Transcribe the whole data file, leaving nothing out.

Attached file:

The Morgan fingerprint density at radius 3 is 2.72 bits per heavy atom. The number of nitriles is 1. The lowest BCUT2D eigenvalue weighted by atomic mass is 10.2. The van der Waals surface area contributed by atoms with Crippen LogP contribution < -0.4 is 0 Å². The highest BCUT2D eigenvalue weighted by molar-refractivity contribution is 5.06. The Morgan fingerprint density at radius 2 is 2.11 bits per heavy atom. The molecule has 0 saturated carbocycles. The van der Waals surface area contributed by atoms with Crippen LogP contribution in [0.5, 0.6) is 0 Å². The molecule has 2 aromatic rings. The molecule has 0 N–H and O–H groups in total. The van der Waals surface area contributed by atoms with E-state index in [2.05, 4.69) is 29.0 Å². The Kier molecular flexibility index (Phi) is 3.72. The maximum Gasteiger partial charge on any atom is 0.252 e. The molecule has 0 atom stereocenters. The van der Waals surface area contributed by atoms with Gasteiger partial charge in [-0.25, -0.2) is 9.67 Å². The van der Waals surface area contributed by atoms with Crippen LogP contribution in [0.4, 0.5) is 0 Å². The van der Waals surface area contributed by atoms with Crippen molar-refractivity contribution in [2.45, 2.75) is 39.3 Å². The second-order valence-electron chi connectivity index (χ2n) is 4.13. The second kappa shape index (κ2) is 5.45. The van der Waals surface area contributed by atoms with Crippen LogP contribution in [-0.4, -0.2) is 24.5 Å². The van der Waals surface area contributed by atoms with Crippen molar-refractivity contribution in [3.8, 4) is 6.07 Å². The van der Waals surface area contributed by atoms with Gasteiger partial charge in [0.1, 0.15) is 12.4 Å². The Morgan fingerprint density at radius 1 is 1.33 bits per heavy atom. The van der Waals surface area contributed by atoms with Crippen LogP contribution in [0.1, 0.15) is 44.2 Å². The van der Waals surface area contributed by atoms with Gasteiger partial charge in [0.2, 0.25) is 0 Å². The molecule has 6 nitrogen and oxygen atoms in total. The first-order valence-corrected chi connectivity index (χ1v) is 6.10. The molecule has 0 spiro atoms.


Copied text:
The Morgan fingerprint density at radius 3 is 2.72 bits per heavy atom. The number of nitriles is 1. The lowest BCUT2D eigenvalue weighted by atomic mass is 10.2. The van der Waals surface area contributed by atoms with Crippen LogP contribution < -0.4 is 0 Å². The highest BCUT2D eigenvalue weighted by molar-refractivity contribution is 5.06. The Morgan fingerprint density at radius 2 is 2.11 bits per heavy atom. The molecule has 0 saturated carbocycles. The van der Waals surface area contributed by atoms with Crippen LogP contribution in [0.5, 0.6) is 0 Å². The molecule has 2 aromatic rings. The molecule has 0 N–H and O–H groups in total. The van der Waals surface area contributed by atoms with E-state index in [2.05, 4.69) is 29.0 Å². The Kier molecular flexibility index (Phi) is 3.72. The maximum Gasteiger partial charge on any atom is 0.252 e. The molecule has 0 atom stereocenters. The van der Waals surface area contributed by atoms with Gasteiger partial charge in [-0.25, -0.2) is 9.67 Å². The van der Waals surface area contributed by atoms with Crippen LogP contribution in [0.4, 0.5) is 0 Å². The van der Waals surface area contributed by atoms with Crippen molar-refractivity contribution in [2.45, 2.75) is 39.3 Å². The second-order valence-electron chi connectivity index (χ2n) is 4.13. The second kappa shape index (κ2) is 5.45. The van der Waals surface area contributed by atoms with Crippen LogP contribution in [-0.4, -0.2) is 24.5 Å². The van der Waals surface area contributed by atoms with Crippen molar-refractivity contribution in [3.8, 4) is 6.07 Å². The van der Waals surface area contributed by atoms with Gasteiger partial charge in [0.1, 0.15) is 12.4 Å². The Morgan fingerprint density at radius 1 is 1.33 bits per heavy atom. The van der Waals surface area contributed by atoms with Crippen LogP contribution in [0.1, 0.15) is 44.2 Å². The van der Waals surface area contributed by atoms with Gasteiger partial charge in [0.2, 0.25) is 0 Å². The molecule has 6 nitrogen and oxygen atoms in total. The first-order valence-corrected chi connectivity index (χ1v) is 6.10. The molecule has 0 spiro atoms.